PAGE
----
These upcoming workshops will be taking place in nanopod’s second location called, Baba Yaga Collective. Located at 906 Queen Street West.

I would like to thank the Canada Arts Council for their generous support towards my research in renewable, bio-sculpting materials.
“Enriching the lives of Canadians by supporting a vital and diverse arts sector”
• We acknowledge the support of the Canada Council for the Arts, which last year invested $153 million to bring the arts to Canadians throughout the country.
• Nous remercions le Conseil des arts du Canada de son soutien. L’an dernier, le Conseil a investi 153 millions de dollars pour mettre de l’art dans la vie des Canadiennes et des Canadiens de tout le pays.

As well as the generous support of the Ontario Arts Council towards my further bacterial and yeast experiements:

Weird Science!

Looking for renewable, sustainable, bio-sculpting materials.

Researching lichen, moss and Mycelium during my residency in Iceland.
Which I intend to continue when I return to Toronto.
Other materials I have been growing are Scobys, which have proven a little tricky here (in Iceland). Perhaps this is due to the ingredients I’ve used. I’ve been unable to locate a really strong Kombucha to add to a Scoby base, in order to speed up the process. Over the month of June, I managed to grow a thin Scoby. As it is drying, however, it is proving to be too thin and fragile.

Scoby stretched out to dry.

Meanwhile, the Mycelium continues to grow. Up at Nes artist residency I started a Hexagon shape, which is now fruiting! Saturday evening I recorded the Biodata and uploaded these sounds to Soundcloud:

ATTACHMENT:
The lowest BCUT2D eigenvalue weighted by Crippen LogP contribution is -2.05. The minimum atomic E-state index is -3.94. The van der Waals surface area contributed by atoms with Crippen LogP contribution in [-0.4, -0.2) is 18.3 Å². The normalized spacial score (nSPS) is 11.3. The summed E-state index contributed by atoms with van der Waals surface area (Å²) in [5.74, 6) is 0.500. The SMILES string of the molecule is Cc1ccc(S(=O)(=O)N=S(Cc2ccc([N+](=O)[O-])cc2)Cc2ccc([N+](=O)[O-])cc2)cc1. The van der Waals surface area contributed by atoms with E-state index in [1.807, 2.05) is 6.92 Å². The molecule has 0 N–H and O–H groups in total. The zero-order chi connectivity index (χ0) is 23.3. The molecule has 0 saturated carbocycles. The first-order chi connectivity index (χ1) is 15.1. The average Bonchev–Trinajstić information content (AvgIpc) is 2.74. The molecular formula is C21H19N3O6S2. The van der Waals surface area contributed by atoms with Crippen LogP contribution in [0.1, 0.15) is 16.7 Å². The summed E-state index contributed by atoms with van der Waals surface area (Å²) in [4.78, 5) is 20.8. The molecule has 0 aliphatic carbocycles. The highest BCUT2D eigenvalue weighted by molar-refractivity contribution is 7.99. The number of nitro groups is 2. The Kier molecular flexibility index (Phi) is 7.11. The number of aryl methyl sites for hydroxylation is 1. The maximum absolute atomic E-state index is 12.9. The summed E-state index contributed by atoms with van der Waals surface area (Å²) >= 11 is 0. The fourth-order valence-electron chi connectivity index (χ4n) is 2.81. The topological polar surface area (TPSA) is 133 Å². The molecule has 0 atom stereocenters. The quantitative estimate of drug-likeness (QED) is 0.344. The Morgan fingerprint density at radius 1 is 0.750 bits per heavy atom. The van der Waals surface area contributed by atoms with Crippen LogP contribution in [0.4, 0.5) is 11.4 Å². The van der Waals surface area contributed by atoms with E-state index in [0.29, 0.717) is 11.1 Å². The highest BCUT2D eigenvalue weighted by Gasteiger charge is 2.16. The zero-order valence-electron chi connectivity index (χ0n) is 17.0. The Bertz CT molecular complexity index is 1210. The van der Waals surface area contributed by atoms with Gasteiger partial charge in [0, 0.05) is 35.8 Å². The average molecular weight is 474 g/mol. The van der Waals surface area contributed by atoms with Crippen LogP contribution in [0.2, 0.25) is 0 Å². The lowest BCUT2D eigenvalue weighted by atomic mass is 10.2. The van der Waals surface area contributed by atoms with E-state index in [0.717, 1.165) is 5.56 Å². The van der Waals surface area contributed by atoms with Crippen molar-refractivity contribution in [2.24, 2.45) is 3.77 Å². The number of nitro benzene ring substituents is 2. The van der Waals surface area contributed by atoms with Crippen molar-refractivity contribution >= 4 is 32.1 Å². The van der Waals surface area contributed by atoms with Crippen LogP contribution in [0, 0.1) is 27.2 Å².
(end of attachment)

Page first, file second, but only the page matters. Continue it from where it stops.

It’s not the greatest mix-down, but my equipment here is limited.
Something I am anxious to get started on is Bio-filament. Last year (I think it was last year?) I participated in a 3D printer workshop at Interaccess in order to gain access to their printers. Interaccess is a membership based New Media Maker’s space in Toronto. They have a lot of tools and equipment available for use and they also offer interesting workshops. Anyways, at the time I inquired with the Tech manager there if DIY filament was allowed as I intend to experiment and explore possibilities with soil, Scoby material and Mycelium! They said YES! So, now is as good a time as any. I’ve been researching various Extruder kits and fully assembled versions available. This is the one I went with: The Felfil EVO https://felfil.com/shop/felfil-evo-assembled/
Many reasons I went with the Evo. For one this baby can travel with me! So, I can play with Algae next time I return to Iceland or a coastal town.